laughter is the best medicine

I'm a 29 year old university grad living in the Bay Area with my husband, my dog who was not named after Aubrey Graham, and my son who was named after Gavin Rossdale.

I'm an aspiring polyglot with some Spanish and Japanese under my belt. My eyes are set for French, German, Italian, and Hawai'ian. I often get distracted from my language learning, and I tend to be more literate than verbal. You can find me as 'moon_goddess' on Memrise, or DM me for Lang-8 or Busuu contact information.

Posts tagged "language"

One thing I encounter at least once a week is a tourist (domestic and international) roaming around trying to find the streetcar stop for the F-line.

I help out (sometimes unsolicited) as much as I can. I tell them that the stop is on the “island”/partition in the street (up from where we are standing) between Walgreen’s and Game Stop.

I figure some of the other language nerds may have fun correcting and contributing translations for the following:

“The F-Line streetcar stop is on the partition over there.”
(路面電車 ーろめんでんしゃ
停留所 ー ていりゅうじょ)
La parada de F-tranvía está allí en la partición.

I haven’t had to add the following yet:

“Look for Walgreen’s and Game Stop.”
Mira a Walgreens y Game Stop.

Please feel free to add additional translations. Make sure to tag ‘San Francisco’! :)


From contemporary syntax to human language’s deep origins

On the island of Java, in Indonesia, the silvery gibbon, an endangered primate, lives in the rainforests. In a behavior that’s unusual for a primate, the silvery gibbon sings: It can vocalize long, complicated songs, using 14 different note types, that signal territory and send messages to potential mates and family.

Far from being a mere curiosity, the silvery gibbon may hold clues to the development of language in humans. In a newly published paper, two MIT professors assert that by re-examining contemporary human language, we can see indications of how human communication could have evolved from the systems underlying the older communication modes of birds and other primates.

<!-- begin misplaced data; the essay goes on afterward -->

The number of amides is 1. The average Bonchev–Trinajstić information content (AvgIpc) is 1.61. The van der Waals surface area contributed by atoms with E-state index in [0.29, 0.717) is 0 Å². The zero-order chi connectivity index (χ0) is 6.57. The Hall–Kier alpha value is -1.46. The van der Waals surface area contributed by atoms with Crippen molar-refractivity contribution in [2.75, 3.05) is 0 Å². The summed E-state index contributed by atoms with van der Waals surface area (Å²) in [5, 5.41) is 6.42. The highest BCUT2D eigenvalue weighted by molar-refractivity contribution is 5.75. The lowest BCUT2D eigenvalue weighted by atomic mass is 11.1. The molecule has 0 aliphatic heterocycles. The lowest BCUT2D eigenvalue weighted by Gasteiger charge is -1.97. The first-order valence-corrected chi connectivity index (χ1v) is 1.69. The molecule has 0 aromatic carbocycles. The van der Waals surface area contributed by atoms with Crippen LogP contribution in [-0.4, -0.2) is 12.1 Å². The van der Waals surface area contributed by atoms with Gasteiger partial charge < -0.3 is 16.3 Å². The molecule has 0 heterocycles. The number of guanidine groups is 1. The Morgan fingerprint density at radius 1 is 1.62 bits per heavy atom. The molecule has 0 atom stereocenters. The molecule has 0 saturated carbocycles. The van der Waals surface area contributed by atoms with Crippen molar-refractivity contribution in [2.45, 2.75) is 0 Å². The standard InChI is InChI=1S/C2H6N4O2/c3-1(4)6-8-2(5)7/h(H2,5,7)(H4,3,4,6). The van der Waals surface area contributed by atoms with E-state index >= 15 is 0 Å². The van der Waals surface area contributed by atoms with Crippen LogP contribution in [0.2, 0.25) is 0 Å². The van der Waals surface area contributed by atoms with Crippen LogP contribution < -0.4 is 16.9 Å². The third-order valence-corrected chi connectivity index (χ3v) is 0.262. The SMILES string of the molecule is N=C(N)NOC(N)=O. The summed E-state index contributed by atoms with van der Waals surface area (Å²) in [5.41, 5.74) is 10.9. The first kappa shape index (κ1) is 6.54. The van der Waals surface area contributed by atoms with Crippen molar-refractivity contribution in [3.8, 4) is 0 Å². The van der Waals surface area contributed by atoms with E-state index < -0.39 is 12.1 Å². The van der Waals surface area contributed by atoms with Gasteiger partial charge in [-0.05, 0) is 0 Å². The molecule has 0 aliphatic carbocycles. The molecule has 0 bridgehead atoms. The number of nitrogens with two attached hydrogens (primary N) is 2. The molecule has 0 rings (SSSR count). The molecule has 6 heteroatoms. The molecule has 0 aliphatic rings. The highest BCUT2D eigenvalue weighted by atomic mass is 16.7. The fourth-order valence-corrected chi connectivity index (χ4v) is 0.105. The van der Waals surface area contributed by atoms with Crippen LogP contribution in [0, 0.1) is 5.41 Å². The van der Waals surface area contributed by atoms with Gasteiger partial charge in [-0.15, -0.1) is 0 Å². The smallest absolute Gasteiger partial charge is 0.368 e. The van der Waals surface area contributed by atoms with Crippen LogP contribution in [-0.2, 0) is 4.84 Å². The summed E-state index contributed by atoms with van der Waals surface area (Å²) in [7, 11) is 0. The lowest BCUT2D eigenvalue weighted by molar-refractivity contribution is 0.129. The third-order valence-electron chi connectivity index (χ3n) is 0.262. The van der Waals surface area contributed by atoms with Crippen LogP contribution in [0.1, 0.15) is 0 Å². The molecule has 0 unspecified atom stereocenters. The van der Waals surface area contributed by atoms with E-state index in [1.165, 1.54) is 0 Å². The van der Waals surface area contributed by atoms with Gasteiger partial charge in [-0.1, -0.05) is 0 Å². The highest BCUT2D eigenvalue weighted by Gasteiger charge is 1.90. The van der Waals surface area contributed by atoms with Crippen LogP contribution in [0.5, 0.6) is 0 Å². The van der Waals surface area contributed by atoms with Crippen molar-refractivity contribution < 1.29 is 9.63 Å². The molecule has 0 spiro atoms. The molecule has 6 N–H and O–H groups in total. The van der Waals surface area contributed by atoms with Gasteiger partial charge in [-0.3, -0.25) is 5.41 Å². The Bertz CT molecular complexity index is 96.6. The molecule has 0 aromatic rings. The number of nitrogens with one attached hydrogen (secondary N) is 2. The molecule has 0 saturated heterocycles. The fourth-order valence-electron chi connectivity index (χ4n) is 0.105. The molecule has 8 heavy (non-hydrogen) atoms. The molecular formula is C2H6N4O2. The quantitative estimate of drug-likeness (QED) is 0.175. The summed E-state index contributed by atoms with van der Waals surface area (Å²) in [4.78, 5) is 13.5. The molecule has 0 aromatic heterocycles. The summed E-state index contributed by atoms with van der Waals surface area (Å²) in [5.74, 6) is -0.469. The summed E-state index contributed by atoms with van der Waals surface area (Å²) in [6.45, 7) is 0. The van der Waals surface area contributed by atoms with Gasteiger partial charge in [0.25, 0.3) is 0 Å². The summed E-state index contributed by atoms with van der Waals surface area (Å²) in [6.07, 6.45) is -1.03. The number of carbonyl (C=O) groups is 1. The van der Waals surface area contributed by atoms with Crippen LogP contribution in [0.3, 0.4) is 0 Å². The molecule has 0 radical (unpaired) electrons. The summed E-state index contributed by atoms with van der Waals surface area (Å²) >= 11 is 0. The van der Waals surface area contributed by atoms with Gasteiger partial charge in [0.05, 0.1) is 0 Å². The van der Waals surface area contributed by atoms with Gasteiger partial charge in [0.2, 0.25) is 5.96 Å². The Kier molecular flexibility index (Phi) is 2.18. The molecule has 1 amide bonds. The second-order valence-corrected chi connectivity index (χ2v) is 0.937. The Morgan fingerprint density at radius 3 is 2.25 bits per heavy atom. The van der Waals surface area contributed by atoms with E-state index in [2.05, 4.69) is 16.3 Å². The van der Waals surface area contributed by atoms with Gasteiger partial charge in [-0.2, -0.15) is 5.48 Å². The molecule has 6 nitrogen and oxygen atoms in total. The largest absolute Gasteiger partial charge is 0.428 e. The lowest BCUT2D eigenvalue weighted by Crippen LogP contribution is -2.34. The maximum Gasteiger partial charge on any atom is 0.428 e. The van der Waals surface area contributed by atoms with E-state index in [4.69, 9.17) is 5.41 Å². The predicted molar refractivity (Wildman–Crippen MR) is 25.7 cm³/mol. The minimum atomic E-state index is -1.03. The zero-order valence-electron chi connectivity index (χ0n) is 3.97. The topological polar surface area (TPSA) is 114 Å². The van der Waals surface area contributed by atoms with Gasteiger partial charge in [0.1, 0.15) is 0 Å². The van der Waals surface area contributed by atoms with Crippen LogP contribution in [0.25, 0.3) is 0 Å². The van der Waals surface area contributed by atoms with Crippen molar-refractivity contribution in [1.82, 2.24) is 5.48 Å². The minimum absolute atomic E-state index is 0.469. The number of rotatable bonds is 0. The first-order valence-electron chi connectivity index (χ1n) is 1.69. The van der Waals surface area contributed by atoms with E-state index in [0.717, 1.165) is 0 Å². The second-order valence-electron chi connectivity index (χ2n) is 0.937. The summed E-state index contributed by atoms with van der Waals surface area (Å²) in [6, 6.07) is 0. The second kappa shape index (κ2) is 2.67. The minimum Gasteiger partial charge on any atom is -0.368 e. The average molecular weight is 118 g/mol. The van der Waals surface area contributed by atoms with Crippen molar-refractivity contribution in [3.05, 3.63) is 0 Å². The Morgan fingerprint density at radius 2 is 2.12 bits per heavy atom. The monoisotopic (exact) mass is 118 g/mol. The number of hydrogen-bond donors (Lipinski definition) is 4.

From birds, the researchers say, we derived the melodic part of our language, and from other primates, the pragmatic, content-carrying parts of speech. Sometime within the last 100,000 years, those capacities fused into roughly the form of human language that we know today.

But how? Other animals, it appears, have finite sets of things they can express; human language is unique in allowing for an infinite set of new meanings. What allowed unbounded human language to evolve from bounded language systems?

“How did human language arise? It’s far enough in the past that we can’t just go back and figure it out directly,” says linguist Shigeru Miyagawa, the Kochi-Manjiro Professor of Japanese Language and Culture at MIT. “The best we can do is come up with a theory that is broadly compatible with what we know about human language and other similar systems in nature.”

Specifically, Miyagawa and his co-authors think that some apparently infinite qualities of modern human language, when reanalyzed, actually display the finite qualities of languages of other animals — meaning that human communication is more similar to that of other animals than we generally realized.

“Yes, human language is unique, but if you take it apart in the right way, the two parts we identify are in fact of a finite state,” Miyagawa says. “Those two components have antecedents in the animal world. According to our hypothesis, they came together uniquely in human language.”

Introducing the ‘integration hypothesis’

The current paper, “The Integration Hypothesis of Human Language Evolution and the Nature of Contemporary Languages,” is published this week in Frontiers in Psychology. The authors are Miyagawa; Robert Berwick, a professor of computational linguistics and computer science and engineering in MIT’s Laboratory for Information and Decision Systems; and Shiro Ojima and Kazuo Okanoya, scholars at the University of Tokyo.

The paper’s conclusions build on past work by Miyagawa, which holds that human language consists of two distinct layers: the expressive layer, which relates to the mutable structure of sentences, and the lexical layer, where the core content of a sentence resides. That idea, in turn, is based on previous work by linguistics scholars including Noam Chomsky, Kenneth Hale, and Samuel Jay Keyser.